Java NIO (New IO) is an alternative IO API for Java (from Java 1.4), meaning alternative to the standard Java IO API’s. Java NIO offers a different way of working with IO than the standard IO API’s. In this page, I will list down all available posts related to NIO, available in this blog.
Pre-requisites for Learning NIO
This blog post mostly talks about how things related to I/O work at the lower level. This post is intended for readers who are curious to know that how java I/O operations are mapped at machine level; and what all things hardware does all the time when your application is running. I am assuming that you are familiar with basic IO operations such as reading a file, writing a file through java I/O APIs; because that is out of scope of this post.
In this tutorial, I will focus on identifying most noticeable differences which you must know before deciding which one to use in your next project.
If your application uses NIO, you should learn more about the powerful features available in this class. In this tutorial, I am listing 6 ways to create Path in NIO.
Buffer classes are the foundation upon which java.nio is built. In this tutorial, we’ll take a closer look at buffers, discover the various types, and learn how to use them. We’ll then see how the java.nio buffers relate to the channel classes of java.nio.channels.
Channels are the second major innovation of java.nio after buffers which we have learned in my previous tutorial in detail. Channels provide direct connections to I/O services. A Channel is a medium that transports data efficiently between byte buffers and the entity on the other end of the channel (usually a file or socket). Usually channels have a one-to-one relationship with operating-system file descriptors. The channel classes provide the abstraction needed to maintain platform independence but still model the native I/O capabilities of modern operating systems. Channels are gateways through which the native I/O services of the operating system can be accessed with a minimum of overhead, and buffers are the internal endpoints used by channels to send and receive data.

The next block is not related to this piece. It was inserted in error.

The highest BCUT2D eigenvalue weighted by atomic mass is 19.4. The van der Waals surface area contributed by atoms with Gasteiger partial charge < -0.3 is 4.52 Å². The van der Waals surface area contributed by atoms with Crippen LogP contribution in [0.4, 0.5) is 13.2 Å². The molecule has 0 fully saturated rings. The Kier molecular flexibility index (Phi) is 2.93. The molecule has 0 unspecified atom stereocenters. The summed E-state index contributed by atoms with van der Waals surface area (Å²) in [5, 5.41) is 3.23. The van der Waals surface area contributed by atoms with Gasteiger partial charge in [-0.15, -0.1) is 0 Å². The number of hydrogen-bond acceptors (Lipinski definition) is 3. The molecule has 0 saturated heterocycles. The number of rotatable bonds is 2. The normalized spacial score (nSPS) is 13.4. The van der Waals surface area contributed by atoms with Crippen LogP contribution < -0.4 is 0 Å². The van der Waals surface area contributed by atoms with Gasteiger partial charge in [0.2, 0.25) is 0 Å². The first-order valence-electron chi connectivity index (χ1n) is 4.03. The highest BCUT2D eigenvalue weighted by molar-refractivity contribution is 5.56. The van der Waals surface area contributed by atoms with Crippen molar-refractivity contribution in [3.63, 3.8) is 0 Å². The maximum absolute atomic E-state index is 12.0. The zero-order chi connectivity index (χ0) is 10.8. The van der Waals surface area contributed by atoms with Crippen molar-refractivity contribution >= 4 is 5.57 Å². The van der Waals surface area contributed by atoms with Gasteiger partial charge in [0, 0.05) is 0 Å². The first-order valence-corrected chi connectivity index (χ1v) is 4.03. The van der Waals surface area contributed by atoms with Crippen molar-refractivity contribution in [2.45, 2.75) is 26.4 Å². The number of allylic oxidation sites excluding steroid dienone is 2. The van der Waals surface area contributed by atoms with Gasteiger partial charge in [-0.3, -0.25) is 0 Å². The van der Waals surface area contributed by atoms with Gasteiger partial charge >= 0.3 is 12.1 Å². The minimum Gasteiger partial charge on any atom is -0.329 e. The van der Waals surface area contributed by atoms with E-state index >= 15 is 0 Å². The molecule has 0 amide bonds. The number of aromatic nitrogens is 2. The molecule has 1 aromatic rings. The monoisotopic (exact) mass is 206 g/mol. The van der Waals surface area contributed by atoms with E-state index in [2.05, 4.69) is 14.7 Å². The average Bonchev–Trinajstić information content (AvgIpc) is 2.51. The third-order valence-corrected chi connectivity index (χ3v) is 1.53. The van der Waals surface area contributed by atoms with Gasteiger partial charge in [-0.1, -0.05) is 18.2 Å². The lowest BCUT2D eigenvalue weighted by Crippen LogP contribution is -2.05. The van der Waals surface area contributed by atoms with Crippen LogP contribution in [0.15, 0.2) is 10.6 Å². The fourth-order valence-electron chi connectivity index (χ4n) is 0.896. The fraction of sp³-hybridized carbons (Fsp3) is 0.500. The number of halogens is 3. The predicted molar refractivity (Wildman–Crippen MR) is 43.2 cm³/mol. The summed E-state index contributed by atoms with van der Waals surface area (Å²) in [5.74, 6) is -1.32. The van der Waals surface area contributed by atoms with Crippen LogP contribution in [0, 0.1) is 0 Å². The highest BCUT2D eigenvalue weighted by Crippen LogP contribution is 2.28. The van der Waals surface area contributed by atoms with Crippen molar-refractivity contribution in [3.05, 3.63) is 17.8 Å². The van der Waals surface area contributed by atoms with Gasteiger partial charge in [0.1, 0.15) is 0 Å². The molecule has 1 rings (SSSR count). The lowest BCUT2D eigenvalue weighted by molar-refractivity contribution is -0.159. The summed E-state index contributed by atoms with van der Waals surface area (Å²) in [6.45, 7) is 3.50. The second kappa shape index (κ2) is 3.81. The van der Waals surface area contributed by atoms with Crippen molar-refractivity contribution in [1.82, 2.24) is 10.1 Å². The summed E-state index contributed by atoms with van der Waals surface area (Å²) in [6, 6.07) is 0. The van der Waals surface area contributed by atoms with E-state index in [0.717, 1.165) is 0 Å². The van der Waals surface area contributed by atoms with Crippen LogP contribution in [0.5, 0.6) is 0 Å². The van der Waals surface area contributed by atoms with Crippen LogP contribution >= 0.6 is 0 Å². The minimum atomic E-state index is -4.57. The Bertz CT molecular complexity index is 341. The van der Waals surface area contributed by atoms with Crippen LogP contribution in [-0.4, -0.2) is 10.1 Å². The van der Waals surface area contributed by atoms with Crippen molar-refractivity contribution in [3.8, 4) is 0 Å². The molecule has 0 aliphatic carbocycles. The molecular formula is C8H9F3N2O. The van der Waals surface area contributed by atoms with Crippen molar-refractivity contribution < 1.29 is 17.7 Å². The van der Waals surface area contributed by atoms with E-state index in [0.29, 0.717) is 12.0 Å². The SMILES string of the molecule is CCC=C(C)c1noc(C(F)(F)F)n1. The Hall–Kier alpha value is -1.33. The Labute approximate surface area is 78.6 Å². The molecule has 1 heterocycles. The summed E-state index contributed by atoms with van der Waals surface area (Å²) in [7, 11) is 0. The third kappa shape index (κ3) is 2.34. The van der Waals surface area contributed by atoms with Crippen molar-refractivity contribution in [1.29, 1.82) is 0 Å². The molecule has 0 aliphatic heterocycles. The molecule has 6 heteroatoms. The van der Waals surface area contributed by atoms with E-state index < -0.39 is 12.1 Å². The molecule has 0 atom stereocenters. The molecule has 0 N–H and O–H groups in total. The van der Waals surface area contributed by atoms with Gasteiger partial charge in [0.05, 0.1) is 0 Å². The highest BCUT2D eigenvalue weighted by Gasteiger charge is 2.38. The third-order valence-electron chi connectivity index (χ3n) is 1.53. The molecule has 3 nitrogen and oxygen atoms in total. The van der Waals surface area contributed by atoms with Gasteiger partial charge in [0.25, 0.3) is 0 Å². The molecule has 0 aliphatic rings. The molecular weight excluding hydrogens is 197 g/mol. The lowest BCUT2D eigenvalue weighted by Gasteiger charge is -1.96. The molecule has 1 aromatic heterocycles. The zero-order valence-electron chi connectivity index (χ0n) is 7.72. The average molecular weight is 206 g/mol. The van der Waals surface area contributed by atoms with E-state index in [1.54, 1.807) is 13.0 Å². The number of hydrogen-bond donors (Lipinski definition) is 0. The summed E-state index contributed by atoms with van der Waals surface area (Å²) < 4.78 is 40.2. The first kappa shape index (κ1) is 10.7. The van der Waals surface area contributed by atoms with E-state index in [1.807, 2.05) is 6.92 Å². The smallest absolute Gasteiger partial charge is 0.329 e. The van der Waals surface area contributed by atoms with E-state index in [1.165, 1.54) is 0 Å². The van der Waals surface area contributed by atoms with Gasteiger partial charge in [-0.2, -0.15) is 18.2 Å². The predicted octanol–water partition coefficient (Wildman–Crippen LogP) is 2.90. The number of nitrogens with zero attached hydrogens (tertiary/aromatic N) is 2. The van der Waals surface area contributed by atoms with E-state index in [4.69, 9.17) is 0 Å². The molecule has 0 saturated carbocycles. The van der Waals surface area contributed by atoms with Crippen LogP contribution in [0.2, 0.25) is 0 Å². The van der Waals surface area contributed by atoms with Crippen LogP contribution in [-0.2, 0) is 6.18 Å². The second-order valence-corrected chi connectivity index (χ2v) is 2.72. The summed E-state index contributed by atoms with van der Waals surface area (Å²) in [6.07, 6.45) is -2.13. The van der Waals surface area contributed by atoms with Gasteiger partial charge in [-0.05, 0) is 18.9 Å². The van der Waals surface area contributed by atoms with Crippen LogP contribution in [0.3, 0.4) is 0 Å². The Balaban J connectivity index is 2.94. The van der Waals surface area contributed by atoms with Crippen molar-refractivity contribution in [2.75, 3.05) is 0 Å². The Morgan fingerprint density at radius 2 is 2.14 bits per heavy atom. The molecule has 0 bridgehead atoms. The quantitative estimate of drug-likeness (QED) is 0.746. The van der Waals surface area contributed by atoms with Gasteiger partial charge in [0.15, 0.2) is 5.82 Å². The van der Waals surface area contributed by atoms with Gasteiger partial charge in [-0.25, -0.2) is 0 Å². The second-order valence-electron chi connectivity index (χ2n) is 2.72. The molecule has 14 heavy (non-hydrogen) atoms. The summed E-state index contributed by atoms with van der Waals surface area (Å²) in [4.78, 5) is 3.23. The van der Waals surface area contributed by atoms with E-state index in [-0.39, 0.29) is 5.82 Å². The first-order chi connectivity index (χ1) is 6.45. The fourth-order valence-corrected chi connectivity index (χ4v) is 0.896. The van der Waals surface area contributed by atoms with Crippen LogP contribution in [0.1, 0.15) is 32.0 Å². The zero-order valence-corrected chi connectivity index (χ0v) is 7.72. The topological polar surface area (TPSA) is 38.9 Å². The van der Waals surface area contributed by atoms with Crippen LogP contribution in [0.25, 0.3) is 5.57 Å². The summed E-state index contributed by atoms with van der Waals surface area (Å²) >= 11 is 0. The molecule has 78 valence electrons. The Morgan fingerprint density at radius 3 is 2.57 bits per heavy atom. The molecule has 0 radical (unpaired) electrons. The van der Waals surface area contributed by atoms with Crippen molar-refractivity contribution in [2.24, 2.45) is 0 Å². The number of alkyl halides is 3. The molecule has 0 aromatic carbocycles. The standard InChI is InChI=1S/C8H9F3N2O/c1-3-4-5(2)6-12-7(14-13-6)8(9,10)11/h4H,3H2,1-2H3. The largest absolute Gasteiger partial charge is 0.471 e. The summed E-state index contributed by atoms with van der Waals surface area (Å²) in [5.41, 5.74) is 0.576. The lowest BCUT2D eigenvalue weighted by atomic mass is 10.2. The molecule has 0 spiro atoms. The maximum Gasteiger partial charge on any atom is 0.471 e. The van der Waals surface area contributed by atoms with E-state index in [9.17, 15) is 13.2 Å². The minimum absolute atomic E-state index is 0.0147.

How to Use NIO in Your Application
In this post, I am giving example of a very useful task in day to day programming i.e. reading files line by line using java IO and perform some operations of lines. Before moving ahead, let me mention the file content which I will read in all examples in this post.
I will read the content of file line by line and check if any line contains word
"password" then print it.
In this post, I am showing a couple of ways to read a file from file system.
As in normal java applications where IO happens mostly between an input source and output target, in NIO as well you may need to transfer data from one channel to another channel very frequently. Bulk transfers of file data from one place to another is so common that a couple of optimization methods have been added to the
FileChannel class to make it even more efficient.
Lets learn about these methods.
Memory-mapped I/O uses the filesystem to establish a virtual memory mapping from user space directly to the applicable filesystem pages. With a memory-mapped file, you can pretend that the entire file is in memory and that you can access it by simply treating it as a very large array. This approach greatly simplifies the code you write in order to modify the file.
A scattering read from a channel is a read operation that reads data into more than one buffer. Thus, the channel “scatters” the data from the channel into multiple buffers. A gathering write to a channel is a write operation that writes data from more than one buffer into a single channel. Thus, the channel “gathers” the data from multiple buffers into one channel. Scatter / gather can be really useful in situations where you need to work with various parts of the transmitted data separately.